Imported foods might be cheaper than local foods but does it really cost less? In economics we learn that there is more to cost than just money. There are hidden costs that come with imported food. The enormous amounts of food that are transported require huge vehicles such as trains, ships, trucks, or any other gas guzzling vehicle to transport them. Each food item in an American meal has traveled an average of 1, 500 miles. Not only is fuel used in the transportation but also in the packaging and other steps of processing (Kingsolver 5). All this use of fuel causes emissions of carbon dioxide that contribute to climate change. Some may argue that buying imported foods provide income for farmers in developing countries. Unfortunately, most of the money that comes from buying imported foods goes to the big companies that small farmers work for. Developed countries produce vast amounts of crops that are sold to developing countries. These crops can be sold much cheaper than the domestic crops of these developing countries. As a result, locals will buy the cheap imported crops and local farmers won’t have enough money to survive. They then look for jobs for the big corporations who take their crop and sell it to us (Kingsolver 66). Global warming will affect the countries we import from the most. Countries in Africa and other areas like it will experience droughts and lose their ability to farm (“Food Miles”).  It might seem to us that imported foods cost less, but they are really compromising the future of this planet and that is not a price worth paying.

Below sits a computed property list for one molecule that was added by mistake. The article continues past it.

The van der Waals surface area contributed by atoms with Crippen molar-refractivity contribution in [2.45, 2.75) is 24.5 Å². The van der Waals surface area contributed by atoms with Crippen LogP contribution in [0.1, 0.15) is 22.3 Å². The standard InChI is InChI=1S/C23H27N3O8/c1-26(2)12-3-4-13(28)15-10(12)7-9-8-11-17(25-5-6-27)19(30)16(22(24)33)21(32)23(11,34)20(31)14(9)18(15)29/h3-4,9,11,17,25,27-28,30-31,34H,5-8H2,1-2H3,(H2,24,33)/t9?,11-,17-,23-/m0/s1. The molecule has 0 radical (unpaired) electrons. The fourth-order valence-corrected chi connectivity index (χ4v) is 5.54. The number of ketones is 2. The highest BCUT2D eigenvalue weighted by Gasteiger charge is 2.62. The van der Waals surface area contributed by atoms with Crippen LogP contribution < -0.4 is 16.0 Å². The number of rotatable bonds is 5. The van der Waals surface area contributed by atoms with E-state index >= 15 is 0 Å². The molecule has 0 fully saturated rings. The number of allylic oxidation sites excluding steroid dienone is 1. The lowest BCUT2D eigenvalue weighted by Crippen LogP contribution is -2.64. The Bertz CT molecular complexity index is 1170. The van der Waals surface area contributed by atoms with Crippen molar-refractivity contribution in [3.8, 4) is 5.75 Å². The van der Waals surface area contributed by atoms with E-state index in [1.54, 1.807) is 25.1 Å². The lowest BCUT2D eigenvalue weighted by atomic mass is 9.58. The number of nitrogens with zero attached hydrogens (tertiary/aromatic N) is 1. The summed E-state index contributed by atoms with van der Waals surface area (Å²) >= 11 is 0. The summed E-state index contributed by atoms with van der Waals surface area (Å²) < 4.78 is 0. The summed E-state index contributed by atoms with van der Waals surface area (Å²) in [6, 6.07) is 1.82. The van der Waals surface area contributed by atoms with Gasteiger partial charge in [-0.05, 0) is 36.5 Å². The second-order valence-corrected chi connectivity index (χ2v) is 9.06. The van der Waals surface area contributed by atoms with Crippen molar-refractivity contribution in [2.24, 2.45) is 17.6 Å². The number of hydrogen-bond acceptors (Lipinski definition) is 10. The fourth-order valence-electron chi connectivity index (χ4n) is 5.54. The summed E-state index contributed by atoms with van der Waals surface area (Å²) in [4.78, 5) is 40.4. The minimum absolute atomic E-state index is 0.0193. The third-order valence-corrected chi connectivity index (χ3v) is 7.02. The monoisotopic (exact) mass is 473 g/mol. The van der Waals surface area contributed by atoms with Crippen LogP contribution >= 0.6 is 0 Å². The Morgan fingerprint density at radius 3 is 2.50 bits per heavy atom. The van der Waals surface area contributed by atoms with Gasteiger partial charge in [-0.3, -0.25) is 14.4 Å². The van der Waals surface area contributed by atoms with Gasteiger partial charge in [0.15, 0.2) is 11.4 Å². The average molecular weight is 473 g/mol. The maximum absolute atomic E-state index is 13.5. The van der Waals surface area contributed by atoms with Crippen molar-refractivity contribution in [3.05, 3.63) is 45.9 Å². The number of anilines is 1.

Fortunately, saving the world doesn’t have to be hard. Eating local food can be done and doesn’t have to be a struggle. All we have to do is change our mentality. We can’t see eating local food as us being deprived from the variety of imported food. This abundance of food wasn’t possible back in the day. People settled on what was available each season (Kingsolver 65). We need to take a step back in order to go forward. We need to be patient and only eat what’s available in season. We must realize that by buying imported foods, we are stealing from the future generations. Importing foods causes global warming which will lead to economic disasters and animal extinctions (Kingsolver 66). This would be a less than ideal world for the next generation to live in. They can’t do much about their future. We have to act today to provide a better world for tomorrow. All we have to do is take little steps. Eating just one meal a day of solely local foods can save a good amount of oil. Gradually we can make the change to eating entirely local foods. A simple change of lifestyle can make this world a better place for us and the future generations.

Works Cited

“Food Miles.” Docstoc Documents, Templates, Forms, Ebooks, Papers & Presentations. 2 Mar. 2010. Web. 29 Apr. 2010. <http://www.docstoc.com/docs/27203310/Food-miles/&gt;.

Kingsolver, Barbara. Animal Vegetable Miracle 1ST Edition. New York: HarperCollins, 2007. Print.

“Preservatives and Additives! Extended Shelf Life.” Free Healthy Recipes! Nutrition, Weight Loss Topics And Free Cook Books. Web. 29 Apr. 2010. <http://www.healthrecipes.com/preservatives_and_additives.htm&gt;.

Rippo, Maria. Common Food Preservatives: Learn about Harmful Effects of Food Preservatives. 20 Jul. 2009. Web. 29 Apr. 2010. <http://www.brighthub.com/health/alternative-medicine/articles/42704.aspx&gt;.